The limits of 'you are what you buy'
Show up at the same small cafe every Friday night and order the crème brûlée, and before long the proprietor is likely to start having the custard dish spooned out for you in advance.
Having your consumer habits known can earn you a heightened level of service. You're tapping into a kind of old-world pact between buyer and seller that consumers may long for in a transitory age.
So we should embrace the fast familiarity that high-tech can bring to the marketplace, right?
Well, if observing the way we make our buying decisions can make shopping more efficient, then most of us may say "bring it on."
But by picking through the trails of our electronic transactions or, more ominously, just watching us browse marketers may now think they can formulate a kind of buyer's biography for each of us.
The promise: evolved marketing that's far better targeted than most of the presumptuous pitches we now face down daily.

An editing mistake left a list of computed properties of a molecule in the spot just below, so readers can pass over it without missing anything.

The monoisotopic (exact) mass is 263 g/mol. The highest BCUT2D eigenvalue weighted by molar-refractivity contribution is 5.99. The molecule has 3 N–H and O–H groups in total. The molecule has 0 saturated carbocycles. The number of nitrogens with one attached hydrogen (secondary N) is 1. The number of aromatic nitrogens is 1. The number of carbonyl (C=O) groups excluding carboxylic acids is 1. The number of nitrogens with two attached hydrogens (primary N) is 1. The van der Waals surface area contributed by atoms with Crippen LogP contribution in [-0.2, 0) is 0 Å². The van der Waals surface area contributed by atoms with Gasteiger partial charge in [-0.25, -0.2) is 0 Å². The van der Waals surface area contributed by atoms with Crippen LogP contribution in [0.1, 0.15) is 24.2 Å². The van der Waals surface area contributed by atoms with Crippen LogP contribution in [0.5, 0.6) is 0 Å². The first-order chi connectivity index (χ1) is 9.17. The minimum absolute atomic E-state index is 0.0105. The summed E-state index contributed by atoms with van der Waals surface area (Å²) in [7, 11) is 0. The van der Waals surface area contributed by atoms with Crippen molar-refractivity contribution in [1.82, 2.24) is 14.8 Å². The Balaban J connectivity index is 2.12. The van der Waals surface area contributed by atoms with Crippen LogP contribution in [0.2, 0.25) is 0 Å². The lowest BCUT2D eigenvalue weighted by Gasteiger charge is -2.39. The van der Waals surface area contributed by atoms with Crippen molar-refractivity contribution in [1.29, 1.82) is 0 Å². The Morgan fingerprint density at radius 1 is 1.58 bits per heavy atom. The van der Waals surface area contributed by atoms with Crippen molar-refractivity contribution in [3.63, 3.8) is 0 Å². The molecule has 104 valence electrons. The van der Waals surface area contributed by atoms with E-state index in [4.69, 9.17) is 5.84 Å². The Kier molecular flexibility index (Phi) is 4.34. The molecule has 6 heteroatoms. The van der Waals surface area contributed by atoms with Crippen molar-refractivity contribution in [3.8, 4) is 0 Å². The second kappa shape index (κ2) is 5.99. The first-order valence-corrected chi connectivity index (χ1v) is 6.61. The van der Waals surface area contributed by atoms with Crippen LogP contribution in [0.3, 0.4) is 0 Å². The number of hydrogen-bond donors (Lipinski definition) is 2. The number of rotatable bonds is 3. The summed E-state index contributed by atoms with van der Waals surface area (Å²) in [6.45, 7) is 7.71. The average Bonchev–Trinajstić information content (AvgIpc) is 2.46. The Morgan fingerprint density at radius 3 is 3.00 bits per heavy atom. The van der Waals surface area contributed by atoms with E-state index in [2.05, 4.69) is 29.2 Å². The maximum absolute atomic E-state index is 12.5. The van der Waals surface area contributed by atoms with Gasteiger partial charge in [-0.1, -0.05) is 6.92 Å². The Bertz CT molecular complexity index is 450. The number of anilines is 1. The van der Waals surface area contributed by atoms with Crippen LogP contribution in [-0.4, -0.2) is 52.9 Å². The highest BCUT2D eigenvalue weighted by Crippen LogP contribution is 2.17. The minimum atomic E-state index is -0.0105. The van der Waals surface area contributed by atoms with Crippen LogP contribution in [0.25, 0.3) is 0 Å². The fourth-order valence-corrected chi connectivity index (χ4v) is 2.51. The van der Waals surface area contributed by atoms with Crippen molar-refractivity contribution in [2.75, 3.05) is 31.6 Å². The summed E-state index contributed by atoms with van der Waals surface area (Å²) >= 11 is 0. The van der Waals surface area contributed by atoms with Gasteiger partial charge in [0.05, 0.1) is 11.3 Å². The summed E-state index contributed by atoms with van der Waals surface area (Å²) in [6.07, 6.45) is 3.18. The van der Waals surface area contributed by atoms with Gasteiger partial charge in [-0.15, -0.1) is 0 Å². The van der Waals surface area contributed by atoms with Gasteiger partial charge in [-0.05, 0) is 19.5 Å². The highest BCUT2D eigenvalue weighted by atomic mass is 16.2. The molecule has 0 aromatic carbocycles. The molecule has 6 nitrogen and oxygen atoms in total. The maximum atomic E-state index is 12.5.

The cost: privacy, as Laurent Belsie explains in today's lead story.
At a moment in history when many are calling for caution where "profiling" is concerned, should we have to pause before a purchase to consider its implications?
Consumers are often warned about guarding the numbers that can lead to the one-step rip-off of their earthly identities. Zealous marketers, some privacy advocates warn, might just take them one small piece at a time.
Ever wish you could do more about a complaint than just corner a floor manager say, file a detailed report to corporate headquarters?
"Mystery shoppers," consumers like you, are paid to drop into retail environments to audit performance at a company's behest. See page 20.